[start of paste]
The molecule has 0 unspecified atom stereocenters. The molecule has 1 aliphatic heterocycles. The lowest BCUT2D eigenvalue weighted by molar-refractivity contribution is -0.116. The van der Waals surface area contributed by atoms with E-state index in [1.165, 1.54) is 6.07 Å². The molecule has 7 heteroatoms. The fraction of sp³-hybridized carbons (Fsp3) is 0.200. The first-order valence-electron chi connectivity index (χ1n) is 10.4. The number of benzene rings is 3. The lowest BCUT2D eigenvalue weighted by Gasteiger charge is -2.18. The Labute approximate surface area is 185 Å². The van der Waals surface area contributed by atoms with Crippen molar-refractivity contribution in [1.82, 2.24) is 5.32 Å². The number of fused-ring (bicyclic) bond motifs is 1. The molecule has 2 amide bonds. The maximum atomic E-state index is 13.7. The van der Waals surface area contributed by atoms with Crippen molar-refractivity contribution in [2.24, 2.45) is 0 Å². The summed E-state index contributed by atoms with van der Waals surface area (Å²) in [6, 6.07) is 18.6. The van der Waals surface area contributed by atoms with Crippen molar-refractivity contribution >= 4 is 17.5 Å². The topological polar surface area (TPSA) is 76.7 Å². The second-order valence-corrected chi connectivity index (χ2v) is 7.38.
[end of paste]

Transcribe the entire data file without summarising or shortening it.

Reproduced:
The molecule has 0 unspecified atom stereocenters. The molecule has 1 aliphatic heterocycles. The lowest BCUT2D eigenvalue weighted by molar-refractivity contribution is -0.116. The van der Waals surface area contributed by atoms with E-state index in [1.165, 1.54) is 6.07 Å². The molecule has 7 heteroatoms. The fraction of sp³-hybridized carbons (Fsp3) is 0.200. The first-order valence-electron chi connectivity index (χ1n) is 10.4. The number of benzene rings is 3. The lowest BCUT2D eigenvalue weighted by Gasteiger charge is -2.18. The Labute approximate surface area is 185 Å². The van der Waals surface area contributed by atoms with Crippen molar-refractivity contribution in [1.82, 2.24) is 5.32 Å². The number of fused-ring (bicyclic) bond motifs is 1. The molecule has 2 amide bonds. The maximum atomic E-state index is 13.7. The van der Waals surface area contributed by atoms with Crippen molar-refractivity contribution in [2.24, 2.45) is 0 Å². The summed E-state index contributed by atoms with van der Waals surface area (Å²) in [6, 6.07) is 18.6. The van der Waals surface area contributed by atoms with Crippen molar-refractivity contribution >= 4 is 17.5 Å². The topological polar surface area (TPSA) is 76.7 Å². The second-order valence-corrected chi connectivity index (χ2v) is 7.38.